“A few years later, in 1393, Matthew de Hordelegh and Juliana his wife leased to her son Robert Cruwys at a rental of £11-6-7, all lands held by them, of her right as dower, in the towns and hamlets of Morchard Cruwys, Bodelwyke, Great Rackenford, Ansty and Lytel Rackenford (except the advowson of Great Rackenford). Presumably this related to her ownership of a part-share in each of properties.

“By 1403, following the pattern set by his father, Robert was conveying his manor of Morchard Cruwys, with the advowson, and various other properties, to Walter Robert, parson of Morchard Cruwys, and Robert Martyn, parson of Baketon, as feoffees.”[13]

In the contention for the succession to the crown of England and the fight for Welsh independence, the Cruwys family were loyal to the house of Lancaster. In 1404, Juliana’s husband, Matthew Hordelegh, and her younger son John, were ordered by King Henry IV to capture agents of the Welsh prince Owen Glendower and confiscate the arms they were collecting.[14]

Juliana’s eldest son Robert died about that time, probably still under 40. He was succeeded as lord of the manor by his eldest son Humphrey, who was a minor, aged about 16. In 1406, the manor of Morchard Cruwys, but not the advowson, was granted by Walter Robert, parson of Morchard Cruwys, whom Humphrey’s father had appointed as feoffee, to Humphrey Cruwys, son and heir of Robert Cruwys, and Robert Yeo and the heirs of Humphrey.

Humphrey did not have long to enjoy his inheritance. It is not clear just when he died, but he must have been at most 23. By 1411 he had been succeeded by his uncle John.

This was because Humphrey died without producing a son. He did have a younger brother, as well as two sisters, but the deed Alexander had drawn up in 1380 provided that, if any of his successors had “no male heirs of his body”, the succession should revert to another of Alexander’s male heirs. This was Alexander and Juliana’s younger son, John.[15]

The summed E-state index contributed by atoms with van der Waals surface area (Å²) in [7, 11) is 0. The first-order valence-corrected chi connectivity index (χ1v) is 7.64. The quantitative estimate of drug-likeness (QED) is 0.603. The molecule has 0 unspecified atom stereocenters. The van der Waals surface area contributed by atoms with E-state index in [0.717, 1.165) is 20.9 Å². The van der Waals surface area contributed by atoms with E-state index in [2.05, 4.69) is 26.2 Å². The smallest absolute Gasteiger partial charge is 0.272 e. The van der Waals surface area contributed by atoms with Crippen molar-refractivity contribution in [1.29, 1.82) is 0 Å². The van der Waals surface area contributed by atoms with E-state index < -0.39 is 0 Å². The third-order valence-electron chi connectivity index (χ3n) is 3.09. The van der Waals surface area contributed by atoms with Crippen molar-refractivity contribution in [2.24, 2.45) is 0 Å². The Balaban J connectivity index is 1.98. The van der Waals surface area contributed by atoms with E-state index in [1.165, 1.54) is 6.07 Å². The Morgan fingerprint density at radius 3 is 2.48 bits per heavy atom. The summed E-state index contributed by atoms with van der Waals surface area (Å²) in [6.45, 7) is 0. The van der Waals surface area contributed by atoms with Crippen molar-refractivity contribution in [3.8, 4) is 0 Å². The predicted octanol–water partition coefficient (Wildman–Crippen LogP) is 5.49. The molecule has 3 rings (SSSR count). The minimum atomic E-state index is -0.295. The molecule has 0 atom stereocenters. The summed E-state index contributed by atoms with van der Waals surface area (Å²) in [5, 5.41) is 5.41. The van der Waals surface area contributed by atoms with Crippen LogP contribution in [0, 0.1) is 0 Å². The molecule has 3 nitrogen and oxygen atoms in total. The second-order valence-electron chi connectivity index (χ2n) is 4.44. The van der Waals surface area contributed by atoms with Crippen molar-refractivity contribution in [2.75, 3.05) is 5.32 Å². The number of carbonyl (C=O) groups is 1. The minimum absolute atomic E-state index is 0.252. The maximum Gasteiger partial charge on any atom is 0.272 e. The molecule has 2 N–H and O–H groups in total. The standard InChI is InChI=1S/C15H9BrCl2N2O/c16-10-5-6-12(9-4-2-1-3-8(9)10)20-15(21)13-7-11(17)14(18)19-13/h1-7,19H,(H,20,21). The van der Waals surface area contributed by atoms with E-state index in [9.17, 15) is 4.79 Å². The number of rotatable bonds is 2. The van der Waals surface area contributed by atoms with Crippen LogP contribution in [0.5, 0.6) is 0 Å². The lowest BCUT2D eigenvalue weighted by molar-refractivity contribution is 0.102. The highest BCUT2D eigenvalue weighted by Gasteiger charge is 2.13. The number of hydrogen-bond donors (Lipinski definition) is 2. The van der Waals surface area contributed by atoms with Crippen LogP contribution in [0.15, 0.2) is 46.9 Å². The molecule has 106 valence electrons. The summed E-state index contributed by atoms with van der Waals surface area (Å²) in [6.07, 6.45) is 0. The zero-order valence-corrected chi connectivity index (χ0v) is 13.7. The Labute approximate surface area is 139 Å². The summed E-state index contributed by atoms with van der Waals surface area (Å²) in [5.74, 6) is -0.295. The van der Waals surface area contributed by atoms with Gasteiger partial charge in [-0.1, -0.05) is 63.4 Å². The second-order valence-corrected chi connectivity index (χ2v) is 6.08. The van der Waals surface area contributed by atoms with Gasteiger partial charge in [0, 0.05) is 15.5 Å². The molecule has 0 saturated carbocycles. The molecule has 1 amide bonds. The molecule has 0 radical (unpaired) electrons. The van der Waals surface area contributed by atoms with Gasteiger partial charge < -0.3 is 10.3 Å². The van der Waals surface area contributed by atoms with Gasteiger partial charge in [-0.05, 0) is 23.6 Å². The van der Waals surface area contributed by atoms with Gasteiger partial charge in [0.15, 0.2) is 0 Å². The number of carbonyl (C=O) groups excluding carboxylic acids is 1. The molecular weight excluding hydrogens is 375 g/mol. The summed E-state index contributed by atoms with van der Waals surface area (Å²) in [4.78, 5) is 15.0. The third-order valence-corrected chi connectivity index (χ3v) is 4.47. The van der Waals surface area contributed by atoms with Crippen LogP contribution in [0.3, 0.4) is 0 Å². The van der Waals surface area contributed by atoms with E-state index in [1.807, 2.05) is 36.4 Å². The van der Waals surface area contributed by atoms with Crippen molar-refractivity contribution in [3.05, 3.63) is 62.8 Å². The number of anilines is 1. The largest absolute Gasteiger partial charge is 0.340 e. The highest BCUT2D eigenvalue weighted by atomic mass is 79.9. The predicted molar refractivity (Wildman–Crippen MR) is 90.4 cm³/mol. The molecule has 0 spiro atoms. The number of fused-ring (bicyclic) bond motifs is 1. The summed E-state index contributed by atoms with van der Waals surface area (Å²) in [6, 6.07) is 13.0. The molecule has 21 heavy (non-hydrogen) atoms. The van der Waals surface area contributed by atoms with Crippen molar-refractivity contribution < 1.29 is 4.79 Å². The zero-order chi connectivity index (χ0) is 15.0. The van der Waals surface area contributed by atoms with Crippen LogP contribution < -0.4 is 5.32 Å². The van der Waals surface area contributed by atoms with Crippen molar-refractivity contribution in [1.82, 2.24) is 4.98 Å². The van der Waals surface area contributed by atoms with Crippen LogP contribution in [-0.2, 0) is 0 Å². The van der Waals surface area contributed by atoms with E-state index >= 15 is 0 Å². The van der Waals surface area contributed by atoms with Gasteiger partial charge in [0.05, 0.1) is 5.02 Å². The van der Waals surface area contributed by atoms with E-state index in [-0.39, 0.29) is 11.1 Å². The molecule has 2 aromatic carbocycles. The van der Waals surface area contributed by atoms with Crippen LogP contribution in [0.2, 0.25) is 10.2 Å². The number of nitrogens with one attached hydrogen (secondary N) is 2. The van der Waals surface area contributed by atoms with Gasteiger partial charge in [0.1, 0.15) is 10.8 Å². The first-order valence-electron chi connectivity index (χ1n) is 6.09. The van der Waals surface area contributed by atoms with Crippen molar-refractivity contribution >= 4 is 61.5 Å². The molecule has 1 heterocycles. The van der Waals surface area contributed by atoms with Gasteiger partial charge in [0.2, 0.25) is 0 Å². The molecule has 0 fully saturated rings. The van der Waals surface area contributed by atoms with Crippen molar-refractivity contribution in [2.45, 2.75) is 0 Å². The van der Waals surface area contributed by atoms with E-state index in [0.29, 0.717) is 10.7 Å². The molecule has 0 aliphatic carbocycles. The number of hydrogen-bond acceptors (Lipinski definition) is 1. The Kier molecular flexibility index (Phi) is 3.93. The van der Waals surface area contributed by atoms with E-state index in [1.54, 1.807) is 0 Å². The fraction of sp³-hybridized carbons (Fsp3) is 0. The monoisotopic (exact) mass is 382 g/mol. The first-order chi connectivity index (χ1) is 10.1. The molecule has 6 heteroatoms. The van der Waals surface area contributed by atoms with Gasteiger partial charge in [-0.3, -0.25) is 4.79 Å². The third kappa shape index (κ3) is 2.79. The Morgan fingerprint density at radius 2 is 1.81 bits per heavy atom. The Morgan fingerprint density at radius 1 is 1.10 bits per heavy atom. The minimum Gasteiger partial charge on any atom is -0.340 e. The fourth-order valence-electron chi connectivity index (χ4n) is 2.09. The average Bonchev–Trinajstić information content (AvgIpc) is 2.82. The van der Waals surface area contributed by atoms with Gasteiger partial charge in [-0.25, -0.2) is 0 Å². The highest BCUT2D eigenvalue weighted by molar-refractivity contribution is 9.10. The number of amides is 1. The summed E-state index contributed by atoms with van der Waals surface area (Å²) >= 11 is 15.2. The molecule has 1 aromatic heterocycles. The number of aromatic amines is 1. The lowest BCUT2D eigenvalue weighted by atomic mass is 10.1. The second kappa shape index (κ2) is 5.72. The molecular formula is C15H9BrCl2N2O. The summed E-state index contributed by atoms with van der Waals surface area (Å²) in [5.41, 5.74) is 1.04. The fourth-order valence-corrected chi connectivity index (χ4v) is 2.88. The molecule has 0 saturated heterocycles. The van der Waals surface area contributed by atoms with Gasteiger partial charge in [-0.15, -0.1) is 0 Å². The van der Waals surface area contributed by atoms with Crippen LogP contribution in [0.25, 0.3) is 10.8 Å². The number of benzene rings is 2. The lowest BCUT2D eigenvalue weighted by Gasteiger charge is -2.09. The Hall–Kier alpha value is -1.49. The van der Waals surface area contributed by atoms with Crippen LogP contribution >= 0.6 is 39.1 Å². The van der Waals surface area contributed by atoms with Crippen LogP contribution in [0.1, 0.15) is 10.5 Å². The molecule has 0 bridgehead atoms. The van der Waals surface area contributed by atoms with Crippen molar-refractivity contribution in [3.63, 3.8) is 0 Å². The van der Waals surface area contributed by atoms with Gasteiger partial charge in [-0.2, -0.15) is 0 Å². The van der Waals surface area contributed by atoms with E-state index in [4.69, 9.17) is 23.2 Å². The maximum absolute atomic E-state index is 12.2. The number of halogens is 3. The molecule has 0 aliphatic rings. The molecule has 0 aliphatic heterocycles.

Margaret Cruwys says that in 1411, out of her considerable estates, Juliana granted her grandson John Cruwys Overwholecombe Barton in North Devon for 13/4 during her lifetime, and in 1414 “her estate by way of dower”, in consideration of an annuity of 12 marks. But there is some confusion in her notes here. The John Cruwys referred to is more likely her son, not her grandson who was born around 1414. A mark was ⅔ of £1.[16] Overwholecombe Barton must be Overwoolacombe Barton, on the north-west tip of Devon, which was part of Matilda Fitzpayne’s dowry three generations earlier.

In 1413, Henry V had succeeded to the throne. In this year, Humphrey’s younger brother Robert, Juliana’s grandson, became Rector of Rackenford. The family would have used their patronage to secure him this appointment. It was about this,g time too, that Juliana’s granddaughters, Thomasine and Elizabeth, and their husbands, used the deed forged by their grandfather, Walter Cornu, with the seal he had stolen from Alexander, to lay claim to Ansty Cruwys on the Somerset border. This family dispute dragged on for many years. Her grandson Robert, the parson, took no part in this quarrel.[17]

By 1416, Juliana’s third husband, Matthew Hordelegh, was dead. She must by now have been advancing in years, but her wealth made her still an attractive proposition. By 1423 she had married her fourth husband, John Lee of Smethecote, near Torrington. He did well by it. She granted her lands in Cruwys Morchard, Looseland, Kelly, Wood and Ford to him. Perhaps she was feeling that by now she could no longer administer them herself.

This is the last we hear of her.


[1] T.F.Johns, Crewes of South Cornwall and their ancestors in Liskeard, Cornwall, and Cruwys Morchard, Devon. p.11. [WSL], p.9.
[2] John Prince, Vicar of Berry-Pomeroy, The Worthies of Devon, c.1700.
[3] Johns, p.9.
[4] F.B. Prideaux, ‘Cruwys of Morchard and East Anstey’, Devon and Cornwall Notes and Queries, Vol    13, 1924-5, pp.134-137.
[5] Johns, p.10.
[6] Quoted in Margaret C. S. Cruwys, A Cruwys Morchard Notebook. 1066-1874. 1939.
[7] Prideaux
[8] Johns, p.10
[9] Prideaux
[10] Quoted in M.C.S. Cruwys, Records at Cruwys Morchard, Trans. Dev. Assocn., Vol 84, 1952. 1-19.
[11] Johns, p.14.
[12] Johns, p.15; Cruwys, A Cruwys Morchard Notebook.
[13] Johns, pp.15-16.
[14] M.C.S. Cruwys, Records at Cruwys Morchard, Trans. Dev. Assocn., Vol 84, 1952. 1-19
[15] Johns, p.16.
[16] A Cruwys Morchard Notebook.
[17] Johns, p.16.




Sampson Tree